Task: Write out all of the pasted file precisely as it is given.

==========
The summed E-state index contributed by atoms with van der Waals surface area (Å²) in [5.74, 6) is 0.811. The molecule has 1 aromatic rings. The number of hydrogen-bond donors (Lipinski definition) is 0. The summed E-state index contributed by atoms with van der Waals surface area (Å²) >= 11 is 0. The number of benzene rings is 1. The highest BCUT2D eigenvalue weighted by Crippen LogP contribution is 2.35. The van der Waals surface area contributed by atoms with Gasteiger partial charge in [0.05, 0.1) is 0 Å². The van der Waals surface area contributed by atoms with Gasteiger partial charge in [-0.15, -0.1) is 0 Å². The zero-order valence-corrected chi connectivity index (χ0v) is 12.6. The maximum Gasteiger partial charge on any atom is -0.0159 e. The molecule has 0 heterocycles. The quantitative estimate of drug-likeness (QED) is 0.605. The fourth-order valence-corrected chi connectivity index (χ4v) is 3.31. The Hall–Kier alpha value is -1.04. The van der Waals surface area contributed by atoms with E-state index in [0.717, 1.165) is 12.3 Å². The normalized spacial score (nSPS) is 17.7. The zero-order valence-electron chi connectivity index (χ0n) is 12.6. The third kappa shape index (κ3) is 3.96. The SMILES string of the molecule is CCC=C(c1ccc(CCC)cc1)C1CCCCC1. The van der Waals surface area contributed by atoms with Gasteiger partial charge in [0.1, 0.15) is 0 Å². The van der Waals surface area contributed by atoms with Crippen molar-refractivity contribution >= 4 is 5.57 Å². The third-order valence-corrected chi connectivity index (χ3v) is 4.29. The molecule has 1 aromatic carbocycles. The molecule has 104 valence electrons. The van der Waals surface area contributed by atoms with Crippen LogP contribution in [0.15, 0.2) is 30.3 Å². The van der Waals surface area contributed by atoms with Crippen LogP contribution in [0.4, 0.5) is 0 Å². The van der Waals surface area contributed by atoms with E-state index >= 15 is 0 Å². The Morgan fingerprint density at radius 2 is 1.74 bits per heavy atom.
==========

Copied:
The summed E-state index contributed by atoms with van der Waals surface area (Å²) in [5.74, 6) is 0.811. The molecule has 1 aromatic rings. The number of hydrogen-bond donors (Lipinski definition) is 0. The summed E-state index contributed by atoms with van der Waals surface area (Å²) >= 11 is 0. The number of benzene rings is 1. The highest BCUT2D eigenvalue weighted by Crippen LogP contribution is 2.35. The van der Waals surface area contributed by atoms with Gasteiger partial charge in [0.05, 0.1) is 0 Å². The van der Waals surface area contributed by atoms with Gasteiger partial charge in [-0.15, -0.1) is 0 Å². The zero-order valence-corrected chi connectivity index (χ0v) is 12.6. The maximum Gasteiger partial charge on any atom is -0.0159 e. The molecule has 0 heterocycles. The quantitative estimate of drug-likeness (QED) is 0.605. The fourth-order valence-corrected chi connectivity index (χ4v) is 3.31. The Hall–Kier alpha value is -1.04. The van der Waals surface area contributed by atoms with E-state index in [0.717, 1.165) is 12.3 Å². The normalized spacial score (nSPS) is 17.7. The zero-order valence-electron chi connectivity index (χ0n) is 12.6. The third kappa shape index (κ3) is 3.96. The SMILES string of the molecule is CCC=C(c1ccc(CCC)cc1)C1CCCCC1. The van der Waals surface area contributed by atoms with Gasteiger partial charge in [0.1, 0.15) is 0 Å². The van der Waals surface area contributed by atoms with Crippen molar-refractivity contribution >= 4 is 5.57 Å². The third-order valence-corrected chi connectivity index (χ3v) is 4.29. The molecule has 1 aromatic carbocycles. The molecule has 104 valence electrons. The van der Waals surface area contributed by atoms with Crippen LogP contribution in [0.15, 0.2) is 30.3 Å². The van der Waals surface area contributed by atoms with Crippen LogP contribution in [0.4, 0.5) is 0 Å². The van der Waals surface area contributed by atoms with E-state index >= 15 is 0 Å². The Morgan fingerprint density at radius 2 is 1.74 bits per heavy atom.